Article

Demethylation of a LINE-1 antisense promoter in the cMet locus impairs Met signalling through induction of illegitimate transcription.

Division of Epigenetics, DKFZ-ZMBH Alliance, German Cancer Research Center, Heidelberg, Germany.
Oncogene (Impact Factor: 8.56). 10/2010; 29(43):5775-84. DOI: 10.1038/onc.2010.227
Source: PubMed

ABSTRACT The cytosine analogues 5-azacytidine and 5-aza-2'-deoxycytidine are currently the most advanced drugs for epigenetic cancer therapy. Both drugs function as DNA methyltransferase (DNMT) inhibitors and lead to the reactivation of epigenetically silenced tumour suppressor genes. However, not much is known about their target sequence specificity and their possible side effects on normally methylated sequences such as long interspersed nuclear element (LINE)-1 retroelements. It has been shown that demethylation and activation of the LINE-1 antisense promoter can drive the transcription of neighbouring sequences. In this study, we show that demethylation of the colon carcinoma cell line HCT116, either by treatment with DNMT inhibitors or by genetic disruption of the major DNMTs, induces the expression of an illegitimate fusion transcript between an intronic LINE-1 element and the proto-oncogene cMet (L1-cMet). Similar findings were also obtained with myeloid leukaemia cells, an established cellular model for the approved indication of azacytidine and decitabine. Interestingly, upregulation of L1-cMet transcription resulted in reduced cMet expression, which in turn led to decreased cMet receptor signalling. Our results thus provide an important paradigm for demethylation-dependent modulation of gene expression, even if the promoter of the corresponding gene is unmethylated.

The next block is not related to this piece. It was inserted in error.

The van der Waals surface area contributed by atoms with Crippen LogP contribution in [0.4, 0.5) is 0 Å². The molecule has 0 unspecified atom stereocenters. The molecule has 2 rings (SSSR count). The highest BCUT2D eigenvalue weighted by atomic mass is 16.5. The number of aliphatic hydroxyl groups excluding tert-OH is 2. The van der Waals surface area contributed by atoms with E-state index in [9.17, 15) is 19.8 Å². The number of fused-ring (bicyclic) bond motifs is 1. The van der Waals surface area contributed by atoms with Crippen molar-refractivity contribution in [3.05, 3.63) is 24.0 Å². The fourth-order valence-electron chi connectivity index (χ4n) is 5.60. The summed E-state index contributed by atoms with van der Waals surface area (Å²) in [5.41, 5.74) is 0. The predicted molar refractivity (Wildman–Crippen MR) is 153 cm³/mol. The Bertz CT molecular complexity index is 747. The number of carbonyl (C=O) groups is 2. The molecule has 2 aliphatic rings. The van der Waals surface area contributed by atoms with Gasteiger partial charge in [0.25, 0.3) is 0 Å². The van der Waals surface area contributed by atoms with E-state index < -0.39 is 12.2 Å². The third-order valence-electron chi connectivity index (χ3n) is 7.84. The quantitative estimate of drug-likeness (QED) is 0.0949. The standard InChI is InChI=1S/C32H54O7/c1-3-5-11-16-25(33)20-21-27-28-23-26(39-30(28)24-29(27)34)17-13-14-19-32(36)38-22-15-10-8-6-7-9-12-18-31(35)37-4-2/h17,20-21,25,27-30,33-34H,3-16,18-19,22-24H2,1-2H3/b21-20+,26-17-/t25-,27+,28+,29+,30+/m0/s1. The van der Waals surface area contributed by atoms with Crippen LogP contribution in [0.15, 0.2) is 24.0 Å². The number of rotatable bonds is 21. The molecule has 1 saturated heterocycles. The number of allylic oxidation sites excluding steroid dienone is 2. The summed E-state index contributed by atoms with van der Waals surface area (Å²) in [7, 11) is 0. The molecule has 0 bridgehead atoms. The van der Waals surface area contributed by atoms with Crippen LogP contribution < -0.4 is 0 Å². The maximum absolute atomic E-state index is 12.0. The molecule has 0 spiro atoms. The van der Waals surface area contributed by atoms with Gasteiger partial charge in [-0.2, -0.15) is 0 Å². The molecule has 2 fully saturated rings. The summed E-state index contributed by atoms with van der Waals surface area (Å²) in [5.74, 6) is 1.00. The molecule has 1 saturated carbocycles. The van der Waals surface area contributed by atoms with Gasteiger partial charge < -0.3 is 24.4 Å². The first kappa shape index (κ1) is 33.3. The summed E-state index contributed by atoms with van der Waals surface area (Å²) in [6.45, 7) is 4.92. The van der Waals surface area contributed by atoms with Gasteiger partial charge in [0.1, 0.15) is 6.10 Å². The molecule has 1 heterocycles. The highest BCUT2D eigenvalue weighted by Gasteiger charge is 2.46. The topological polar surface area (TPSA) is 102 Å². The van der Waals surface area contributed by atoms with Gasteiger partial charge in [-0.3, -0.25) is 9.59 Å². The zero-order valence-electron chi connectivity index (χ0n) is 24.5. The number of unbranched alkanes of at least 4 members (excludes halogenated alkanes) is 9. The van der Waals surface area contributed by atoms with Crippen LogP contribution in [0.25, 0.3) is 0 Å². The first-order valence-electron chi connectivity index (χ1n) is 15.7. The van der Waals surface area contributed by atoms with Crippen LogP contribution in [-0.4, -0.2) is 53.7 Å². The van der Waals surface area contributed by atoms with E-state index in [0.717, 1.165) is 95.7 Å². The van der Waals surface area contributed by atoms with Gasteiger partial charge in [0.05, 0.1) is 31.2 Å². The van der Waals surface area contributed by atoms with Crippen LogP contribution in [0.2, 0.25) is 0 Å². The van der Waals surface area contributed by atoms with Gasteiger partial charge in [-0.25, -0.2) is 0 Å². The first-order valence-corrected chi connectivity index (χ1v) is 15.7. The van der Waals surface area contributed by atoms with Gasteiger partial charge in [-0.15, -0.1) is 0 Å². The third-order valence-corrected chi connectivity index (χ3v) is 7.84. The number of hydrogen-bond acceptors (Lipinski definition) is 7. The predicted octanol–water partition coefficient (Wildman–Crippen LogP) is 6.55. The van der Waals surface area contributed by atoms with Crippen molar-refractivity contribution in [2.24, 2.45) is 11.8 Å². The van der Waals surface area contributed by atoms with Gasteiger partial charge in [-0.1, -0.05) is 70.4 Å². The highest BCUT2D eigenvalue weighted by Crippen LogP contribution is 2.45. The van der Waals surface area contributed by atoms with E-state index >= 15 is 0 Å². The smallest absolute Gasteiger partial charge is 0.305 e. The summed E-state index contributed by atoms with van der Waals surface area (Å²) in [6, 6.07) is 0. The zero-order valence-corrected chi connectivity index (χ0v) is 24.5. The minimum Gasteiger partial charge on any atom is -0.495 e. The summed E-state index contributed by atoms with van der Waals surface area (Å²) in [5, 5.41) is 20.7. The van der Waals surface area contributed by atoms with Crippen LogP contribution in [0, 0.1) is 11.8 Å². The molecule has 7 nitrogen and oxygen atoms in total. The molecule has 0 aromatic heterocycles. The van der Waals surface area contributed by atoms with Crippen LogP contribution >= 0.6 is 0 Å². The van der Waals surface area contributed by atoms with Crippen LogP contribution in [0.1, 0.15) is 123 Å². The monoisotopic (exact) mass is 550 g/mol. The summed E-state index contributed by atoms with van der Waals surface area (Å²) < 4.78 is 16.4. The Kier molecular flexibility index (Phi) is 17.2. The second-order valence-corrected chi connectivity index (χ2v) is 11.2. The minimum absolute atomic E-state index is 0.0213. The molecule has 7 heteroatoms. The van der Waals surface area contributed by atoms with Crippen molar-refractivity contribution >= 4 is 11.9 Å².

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Available from: Amir Eden, May 14, 2015
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